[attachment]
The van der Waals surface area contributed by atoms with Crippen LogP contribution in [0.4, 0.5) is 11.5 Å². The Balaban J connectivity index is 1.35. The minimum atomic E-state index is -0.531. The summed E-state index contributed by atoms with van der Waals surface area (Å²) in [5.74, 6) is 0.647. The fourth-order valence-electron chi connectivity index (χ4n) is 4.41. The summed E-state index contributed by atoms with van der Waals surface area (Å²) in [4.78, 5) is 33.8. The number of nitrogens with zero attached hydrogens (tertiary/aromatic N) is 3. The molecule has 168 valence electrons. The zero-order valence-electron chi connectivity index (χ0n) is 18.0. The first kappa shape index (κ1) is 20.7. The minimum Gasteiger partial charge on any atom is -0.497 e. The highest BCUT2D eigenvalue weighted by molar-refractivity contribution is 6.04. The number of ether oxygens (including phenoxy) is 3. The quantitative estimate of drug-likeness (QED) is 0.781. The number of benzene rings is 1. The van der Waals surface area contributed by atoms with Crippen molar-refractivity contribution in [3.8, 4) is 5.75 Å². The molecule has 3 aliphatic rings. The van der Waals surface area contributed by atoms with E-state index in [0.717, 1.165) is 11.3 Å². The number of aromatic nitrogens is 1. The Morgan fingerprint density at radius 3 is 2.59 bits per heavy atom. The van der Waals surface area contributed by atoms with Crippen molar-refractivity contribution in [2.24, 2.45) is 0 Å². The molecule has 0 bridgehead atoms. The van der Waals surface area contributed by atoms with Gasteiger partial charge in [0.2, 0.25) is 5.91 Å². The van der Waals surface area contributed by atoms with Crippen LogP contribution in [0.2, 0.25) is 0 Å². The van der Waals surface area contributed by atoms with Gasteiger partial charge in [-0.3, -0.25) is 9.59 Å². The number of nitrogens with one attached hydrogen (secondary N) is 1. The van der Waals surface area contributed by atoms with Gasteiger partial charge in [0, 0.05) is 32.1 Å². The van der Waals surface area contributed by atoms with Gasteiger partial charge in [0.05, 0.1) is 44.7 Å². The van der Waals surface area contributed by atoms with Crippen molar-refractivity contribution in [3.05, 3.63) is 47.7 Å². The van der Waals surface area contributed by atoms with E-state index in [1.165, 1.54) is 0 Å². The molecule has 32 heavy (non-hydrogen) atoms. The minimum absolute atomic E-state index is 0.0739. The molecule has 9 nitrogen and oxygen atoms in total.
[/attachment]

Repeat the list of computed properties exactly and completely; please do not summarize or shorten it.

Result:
The van der Waals surface area contributed by atoms with Crippen LogP contribution in [0.4, 0.5) is 11.5 Å². The Balaban J connectivity index is 1.35. The minimum atomic E-state index is -0.531. The summed E-state index contributed by atoms with van der Waals surface area (Å²) in [5.74, 6) is 0.647. The fourth-order valence-electron chi connectivity index (χ4n) is 4.41. The summed E-state index contributed by atoms with van der Waals surface area (Å²) in [4.78, 5) is 33.8. The number of nitrogens with zero attached hydrogens (tertiary/aromatic N) is 3. The molecule has 168 valence electrons. The zero-order valence-electron chi connectivity index (χ0n) is 18.0. The first kappa shape index (κ1) is 20.7. The minimum Gasteiger partial charge on any atom is -0.497 e. The highest BCUT2D eigenvalue weighted by molar-refractivity contribution is 6.04. The number of ether oxygens (including phenoxy) is 3. The quantitative estimate of drug-likeness (QED) is 0.781. The number of benzene rings is 1. The van der Waals surface area contributed by atoms with Crippen molar-refractivity contribution in [3.8, 4) is 5.75 Å². The molecule has 3 aliphatic rings. The van der Waals surface area contributed by atoms with E-state index in [0.717, 1.165) is 11.3 Å². The number of aromatic nitrogens is 1. The Morgan fingerprint density at radius 3 is 2.59 bits per heavy atom. The van der Waals surface area contributed by atoms with Crippen molar-refractivity contribution in [2.24, 2.45) is 0 Å². The molecule has 0 bridgehead atoms. The van der Waals surface area contributed by atoms with Gasteiger partial charge in [0.2, 0.25) is 5.91 Å². The van der Waals surface area contributed by atoms with Crippen LogP contribution in [0.2, 0.25) is 0 Å². The van der Waals surface area contributed by atoms with Gasteiger partial charge in [-0.3, -0.25) is 9.59 Å². The number of nitrogens with one attached hydrogen (secondary N) is 1. The van der Waals surface area contributed by atoms with Gasteiger partial charge in [0, 0.05) is 32.1 Å². The van der Waals surface area contributed by atoms with Gasteiger partial charge in [0.05, 0.1) is 44.7 Å². The van der Waals surface area contributed by atoms with Crippen molar-refractivity contribution in [3.05, 3.63) is 47.7 Å². The van der Waals surface area contributed by atoms with E-state index in [1.165, 1.54) is 0 Å². The molecule has 32 heavy (non-hydrogen) atoms. The minimum absolute atomic E-state index is 0.0739. The molecule has 9 nitrogen and oxygen atoms in total.